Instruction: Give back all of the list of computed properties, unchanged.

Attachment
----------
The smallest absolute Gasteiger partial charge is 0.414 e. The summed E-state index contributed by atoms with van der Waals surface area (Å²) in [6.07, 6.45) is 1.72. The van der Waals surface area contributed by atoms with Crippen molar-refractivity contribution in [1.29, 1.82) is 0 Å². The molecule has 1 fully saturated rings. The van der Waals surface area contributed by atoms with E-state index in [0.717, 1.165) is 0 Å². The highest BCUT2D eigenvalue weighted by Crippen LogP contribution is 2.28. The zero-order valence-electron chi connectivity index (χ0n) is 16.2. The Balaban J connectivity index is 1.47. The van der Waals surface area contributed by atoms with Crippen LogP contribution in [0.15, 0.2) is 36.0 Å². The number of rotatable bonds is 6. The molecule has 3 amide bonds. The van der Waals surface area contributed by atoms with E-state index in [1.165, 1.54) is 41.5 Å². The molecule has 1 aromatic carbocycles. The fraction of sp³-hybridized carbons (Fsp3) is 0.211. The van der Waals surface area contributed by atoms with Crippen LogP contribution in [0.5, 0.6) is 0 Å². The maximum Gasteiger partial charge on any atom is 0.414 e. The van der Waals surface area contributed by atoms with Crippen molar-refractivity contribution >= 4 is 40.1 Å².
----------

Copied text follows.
The smallest absolute Gasteiger partial charge is 0.414 e. The summed E-state index contributed by atoms with van der Waals surface area (Å²) in [6.07, 6.45) is 1.72. The van der Waals surface area contributed by atoms with Crippen molar-refractivity contribution in [1.29, 1.82) is 0 Å². The molecule has 1 fully saturated rings. The van der Waals surface area contributed by atoms with E-state index in [0.717, 1.165) is 0 Å². The highest BCUT2D eigenvalue weighted by Crippen LogP contribution is 2.28. The zero-order valence-electron chi connectivity index (χ0n) is 16.2. The Balaban J connectivity index is 1.47. The van der Waals surface area contributed by atoms with Crippen LogP contribution in [0.15, 0.2) is 36.0 Å². The number of rotatable bonds is 6. The molecule has 3 amide bonds. The van der Waals surface area contributed by atoms with E-state index in [1.165, 1.54) is 41.5 Å². The molecule has 1 aromatic carbocycles. The fraction of sp³-hybridized carbons (Fsp3) is 0.211. The van der Waals surface area contributed by atoms with Crippen LogP contribution in [0.5, 0.6) is 0 Å². The maximum Gasteiger partial charge on any atom is 0.414 e. The van der Waals surface area contributed by atoms with Crippen molar-refractivity contribution >= 4 is 40.1 Å².